Recognizing childhood illnesses and their traditional explanations: exploring options for care-seeking interventions in the context of the IMCI strategy in rural Ghana

Trop Med Int Health. 2003 Jul;8(7):668-76. doi: 10.1046/j.1365-3156.2003.01058.x.


Objectives: Interventions that promote appropriate care-seeking for severely ill children have the potential to substantially reduce child mortality in developing countries, but little is known about the best approach to address the issue. This paper explores the relative importance of illness recognition as a barrier to care-seeking and the feasibility and potential impact of improving recognition.

Methods: The study combined qualitative and quantitative methods including in-depth interviews exploring the local illness classification system, a Rapid Anthropological Assessment (RAA) recording narratives of recent episodes of child illness and a survey designed to test the hypotheses that emerged from the RAA.

Results: Several danger symptoms were not recognized by caregivers. There were recognition problems which may not be feasibly addressed in an intervention. Other significant care-seeking barriers included classifying certain illnesses as 'not-for-hospital' and untreatable by modern medicine; problems of access; and frequent use of traditional medicines.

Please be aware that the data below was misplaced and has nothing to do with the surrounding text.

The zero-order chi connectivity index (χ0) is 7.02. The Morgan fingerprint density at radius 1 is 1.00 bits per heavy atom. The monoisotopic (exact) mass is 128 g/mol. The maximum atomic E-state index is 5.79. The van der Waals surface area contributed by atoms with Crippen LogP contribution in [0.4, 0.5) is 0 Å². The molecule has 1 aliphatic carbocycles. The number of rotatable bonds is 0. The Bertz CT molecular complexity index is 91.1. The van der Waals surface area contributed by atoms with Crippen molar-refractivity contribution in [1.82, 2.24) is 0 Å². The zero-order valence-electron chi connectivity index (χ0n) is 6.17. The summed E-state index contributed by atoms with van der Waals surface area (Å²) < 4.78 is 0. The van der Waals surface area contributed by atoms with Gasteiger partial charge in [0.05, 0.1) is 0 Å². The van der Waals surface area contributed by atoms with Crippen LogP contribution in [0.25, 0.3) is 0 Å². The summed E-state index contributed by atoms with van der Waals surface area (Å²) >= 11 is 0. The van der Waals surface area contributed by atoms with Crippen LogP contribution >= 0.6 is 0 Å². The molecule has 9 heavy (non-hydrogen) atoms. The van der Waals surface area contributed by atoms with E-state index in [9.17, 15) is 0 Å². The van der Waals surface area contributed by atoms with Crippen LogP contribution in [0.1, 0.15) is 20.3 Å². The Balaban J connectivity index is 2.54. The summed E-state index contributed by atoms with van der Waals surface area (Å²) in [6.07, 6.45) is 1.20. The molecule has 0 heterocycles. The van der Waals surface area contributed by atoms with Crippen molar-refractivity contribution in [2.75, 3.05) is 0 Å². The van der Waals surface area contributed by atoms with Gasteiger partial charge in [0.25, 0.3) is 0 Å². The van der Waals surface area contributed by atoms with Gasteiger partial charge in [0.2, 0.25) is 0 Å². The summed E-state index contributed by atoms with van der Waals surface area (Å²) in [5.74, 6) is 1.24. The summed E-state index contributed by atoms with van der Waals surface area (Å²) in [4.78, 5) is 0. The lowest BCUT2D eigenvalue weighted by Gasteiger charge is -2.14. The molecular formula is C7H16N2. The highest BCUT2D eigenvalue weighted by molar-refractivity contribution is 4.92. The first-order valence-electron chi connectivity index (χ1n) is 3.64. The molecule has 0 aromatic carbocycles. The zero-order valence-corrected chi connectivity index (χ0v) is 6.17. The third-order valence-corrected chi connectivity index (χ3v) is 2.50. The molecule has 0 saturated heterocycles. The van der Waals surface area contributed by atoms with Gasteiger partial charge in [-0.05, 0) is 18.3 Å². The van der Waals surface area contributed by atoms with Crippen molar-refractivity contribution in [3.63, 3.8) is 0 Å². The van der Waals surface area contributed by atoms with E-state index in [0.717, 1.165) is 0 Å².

Conclusion: The recognition component of any care-seeking intervention should identify the type of recognition problem present in the community. Many of the care-seeking barriers identified in the study revolved around the local illness classification system, which should be explored and built on as part of any care-seeking intervention.

Publication types

  • Case Reports
  • Research Support, Non-U.S. Gov't

MeSH terms

  • Adult
  • Caregivers / psychology
  • Child
  • Child Health Services / organization & administration*
  • Child, Preschool
  • Delivery of Health Care / organization & administration*
  • Developing Countries*
  • Diagnosis
  • Feasibility Studies
  • Female
  • Ghana
  • Health Behavior
  • Humans
  • Infant
  • Male
  • Medicine, African Traditional*
  • Patient Acceptance of Health Care*